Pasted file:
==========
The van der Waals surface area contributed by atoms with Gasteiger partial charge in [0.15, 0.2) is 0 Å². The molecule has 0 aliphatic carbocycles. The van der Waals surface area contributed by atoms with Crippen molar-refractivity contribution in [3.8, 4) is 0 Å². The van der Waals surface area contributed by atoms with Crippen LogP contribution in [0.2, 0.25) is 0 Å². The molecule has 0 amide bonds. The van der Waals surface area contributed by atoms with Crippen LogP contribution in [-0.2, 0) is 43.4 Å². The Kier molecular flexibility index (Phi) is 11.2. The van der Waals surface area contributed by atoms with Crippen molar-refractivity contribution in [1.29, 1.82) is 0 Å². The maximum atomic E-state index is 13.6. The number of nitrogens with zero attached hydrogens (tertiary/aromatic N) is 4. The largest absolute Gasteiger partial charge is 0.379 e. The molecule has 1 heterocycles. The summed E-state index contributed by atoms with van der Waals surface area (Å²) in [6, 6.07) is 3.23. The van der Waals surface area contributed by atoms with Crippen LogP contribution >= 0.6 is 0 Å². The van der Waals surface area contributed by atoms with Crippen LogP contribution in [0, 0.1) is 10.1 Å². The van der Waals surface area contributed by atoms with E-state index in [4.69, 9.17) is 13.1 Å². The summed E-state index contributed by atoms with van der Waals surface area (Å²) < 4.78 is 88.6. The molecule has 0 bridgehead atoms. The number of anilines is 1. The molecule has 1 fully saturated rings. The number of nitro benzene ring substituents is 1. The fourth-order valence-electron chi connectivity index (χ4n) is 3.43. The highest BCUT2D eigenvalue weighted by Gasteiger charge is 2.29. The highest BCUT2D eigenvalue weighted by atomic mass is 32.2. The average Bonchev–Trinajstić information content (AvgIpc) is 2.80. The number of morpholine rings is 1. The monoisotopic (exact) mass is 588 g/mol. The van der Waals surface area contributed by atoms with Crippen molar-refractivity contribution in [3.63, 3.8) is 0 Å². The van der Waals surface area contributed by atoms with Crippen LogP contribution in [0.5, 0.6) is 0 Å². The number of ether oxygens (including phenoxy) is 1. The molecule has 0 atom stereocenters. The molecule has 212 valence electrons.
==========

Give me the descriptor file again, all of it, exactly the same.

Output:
The van der Waals surface area contributed by atoms with Gasteiger partial charge in [0.15, 0.2) is 0 Å². The molecule has 0 aliphatic carbocycles. The van der Waals surface area contributed by atoms with Crippen molar-refractivity contribution in [3.8, 4) is 0 Å². The van der Waals surface area contributed by atoms with Crippen LogP contribution in [0.2, 0.25) is 0 Å². The molecule has 0 amide bonds. The van der Waals surface area contributed by atoms with Crippen LogP contribution in [-0.2, 0) is 43.4 Å². The Kier molecular flexibility index (Phi) is 11.2. The van der Waals surface area contributed by atoms with Crippen molar-refractivity contribution in [1.29, 1.82) is 0 Å². The maximum atomic E-state index is 13.6. The number of nitrogens with zero attached hydrogens (tertiary/aromatic N) is 4. The largest absolute Gasteiger partial charge is 0.379 e. The molecule has 1 heterocycles. The summed E-state index contributed by atoms with van der Waals surface area (Å²) in [6, 6.07) is 3.23. The van der Waals surface area contributed by atoms with Crippen LogP contribution >= 0.6 is 0 Å². The van der Waals surface area contributed by atoms with Crippen LogP contribution in [0, 0.1) is 10.1 Å². The van der Waals surface area contributed by atoms with E-state index in [4.69, 9.17) is 13.1 Å². The summed E-state index contributed by atoms with van der Waals surface area (Å²) < 4.78 is 88.6. The molecule has 0 bridgehead atoms. The number of anilines is 1. The molecule has 1 fully saturated rings. The number of nitro benzene ring substituents is 1. The fourth-order valence-electron chi connectivity index (χ4n) is 3.43. The highest BCUT2D eigenvalue weighted by Gasteiger charge is 2.29. The highest BCUT2D eigenvalue weighted by atomic mass is 32.2. The average Bonchev–Trinajstić information content (AvgIpc) is 2.80. The number of morpholine rings is 1. The monoisotopic (exact) mass is 588 g/mol. The van der Waals surface area contributed by atoms with Crippen molar-refractivity contribution in [3.63, 3.8) is 0 Å². The van der Waals surface area contributed by atoms with Crippen LogP contribution in [0.5, 0.6) is 0 Å². The number of ether oxygens (including phenoxy) is 1. The molecule has 0 atom stereocenters. The molecule has 212 valence electrons.